This generic function fits a linear mixed-effects model in the formulation described in Laird and Ware (1982) but allowing for nested random effects. The within-group errors are allowed to be correlated and/or have unequal variances.
lme(fixed, data, random, correlation, weights, subset, method, na.action, control, contrasts = NULL, keep.data = TRUE)
# S3 method for lme update(object, fixed., …, evaluate = TRUE)
an object inheriting from class
a fitted linear mixed-effects model.
a two-sided linear formula object describing the
fixed-effects part of the model, with the response on the left of a
~ operator and the terms, separated by
+ operators, on
the right, an
"lmList" object, or a
There is limited support for formulae such as
resp ~ 1 and
resp ~ 0, and less prior to version 3.1-112.
Changes to the fixed-effects formula -- see
update.formula for details.
an optional data frame containing the variables named in
subset. By default the variables are taken from the
environment from which
lme is called.
optionally, any of the following: (i) a one-sided formula
of the form
~ x1 + ... + xn | g1/.../gm, with
x1 + ... + xn
specifying the model for the random effects and
grouping structure (
m may be equal to 1, in which case no
/ is required). The random effects formula will be repeated
for all levels of grouping, in the case of multiple levels of
grouping; (ii) a list of one-sided formulas of the form
~ x1 + ... + xn | g, with possibly different random effects models
for each grouping level. The order of nesting will be assumed the
same as the order of the elements in the list; (iii) a one-sided
formula of the form
~ x1 + ... + xn, or a
pdMat object with
a formula (i.e. a non-
NULL value for
or a list of such formulas or
pdMat objects. In this case, the
grouping structure formula will be derived from the data used to
fit the linear mixed-effects model, which should inherit from class
"groupedData"; (iv) a named list of formulas or
objects as in (iii), with the grouping factors as names. The order of
nesting will be assumed the same as the order of the order of the
elements in the list; (v) an
reStruct object. See the
pdClasses for a description of the available
pdMat classes. Defaults to a formula consisting of the right
hand side of
varFunc object or one-sided formula
describing the within-group heteroscedasticity structure. If given as
a formula, it is used as the argument to
corresponding to fixed variance weights. See the documentation on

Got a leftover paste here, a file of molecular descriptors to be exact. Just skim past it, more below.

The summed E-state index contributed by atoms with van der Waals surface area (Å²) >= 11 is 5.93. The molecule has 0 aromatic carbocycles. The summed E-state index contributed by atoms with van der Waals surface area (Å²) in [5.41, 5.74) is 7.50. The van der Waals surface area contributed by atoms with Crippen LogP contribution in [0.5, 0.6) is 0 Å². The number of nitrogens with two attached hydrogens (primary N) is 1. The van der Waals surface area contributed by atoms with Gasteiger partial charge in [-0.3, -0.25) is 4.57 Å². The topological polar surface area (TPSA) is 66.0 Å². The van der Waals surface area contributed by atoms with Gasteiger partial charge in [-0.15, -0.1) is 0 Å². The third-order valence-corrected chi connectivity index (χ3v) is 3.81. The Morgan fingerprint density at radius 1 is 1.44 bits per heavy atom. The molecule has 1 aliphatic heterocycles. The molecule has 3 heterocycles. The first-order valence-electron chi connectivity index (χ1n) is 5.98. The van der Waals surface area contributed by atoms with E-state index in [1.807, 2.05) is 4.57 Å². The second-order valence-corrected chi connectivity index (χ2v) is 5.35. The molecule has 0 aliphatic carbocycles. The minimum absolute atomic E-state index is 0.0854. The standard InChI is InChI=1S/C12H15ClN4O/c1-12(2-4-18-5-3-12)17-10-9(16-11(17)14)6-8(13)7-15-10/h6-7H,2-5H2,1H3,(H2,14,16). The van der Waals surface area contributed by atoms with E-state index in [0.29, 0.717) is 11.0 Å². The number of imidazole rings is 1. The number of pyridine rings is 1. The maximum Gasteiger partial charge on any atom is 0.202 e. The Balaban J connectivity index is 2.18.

varClasses for a description of the available
classes. Defaults to
NULL, corresponding to homoscedastic
an optional expression indicating the subset of the rows of
data that should be used in the fit. This can be a logical
vector, or a numeric vector indicating which observation numbers are
to be included, or a character vector of the row names to be
included. All observations are included by default.
a character string. If
"REML" the model is fit by
maximizing the restricted log-likelihood. If
log-likelihood is maximized. Defaults to
a function that indicates what should happen when the
NAs. The default action (
lme to print an error message and terminate if there are any
a list of control values for the estimation algorithm to
replace the default values returned by the function
Defaults to an empty list.
an optional list. See the
logical: should the
data argument (if supplied
and a data frame) be saved as part of the model object?
some methods for this generic require additional arguments. None are used in this method.
TRUE evaluate the new call else return the call.
An object of class
"lme" representing the linear mixed-effects
model fit. Generic functions such as
summary have methods to show the results of the fit. See
lmeObject for the components of the fit. The functions
random.effects can be used to extract some of its components.
The computational methods follow the general framework of Lindstrom
and Bates (1988). The model formulation is described in Laird and Ware
(1982). The variance-covariance parametrizations are described in
Pinheiro and Bates (1996). The different correlation structures
available for the
correlation argument are described in Box,
Jenkins and Reinsel (1994), Littell et al (1996), and Venables and
Ripley (2002). The use of variance functions for linear and nonlinear
mixed effects models is presented in detail in Davidian and Giltinan
Box, G.E.P., Jenkins, G.M., and Reinsel G.C. (1994) "Time Series Analysis: Forecasting and Control", 3rd Edition, Holden--Day.
Davidian, M. and Giltinan, D.M. (1995) "Nonlinear Mixed Effects Models for Repeated Measurement Data", Chapman and Hall.
Laird, N.M. and Ware, J.H. (1982) "Random-Effects Models for Longitudinal Data", Biometrics, 38, 963--974.
Lindstrom, M.J. and Bates, D.M. (1988) "Newton-Raphson and EM Algorithms for Linear Mixed-Effects Models for Repeated-Measures Data", Journal of the American Statistical Association, 83, 1014--1022.
Littell, R.C., Milliken, G.A., Stroup, W.W., and Wolfinger, R.D. (1996) "SAS Systems for Mixed Models", SAS Institute.
Pinheiro, J.C. and Bates., D.M. (1996) "Unconstrained Parametrizations for Variance-Covariance Matrices", Statistics and Computing, 6, 289--296.
Pinheiro, J.C., and Bates, D.M. (2000) "Mixed-Effects Models in S and S-PLUS", Springer.
Venables, W.N. and Ripley, B.D. (2002) "Modern Applied Statistics with S", 4th Edition, Springer-Verlag.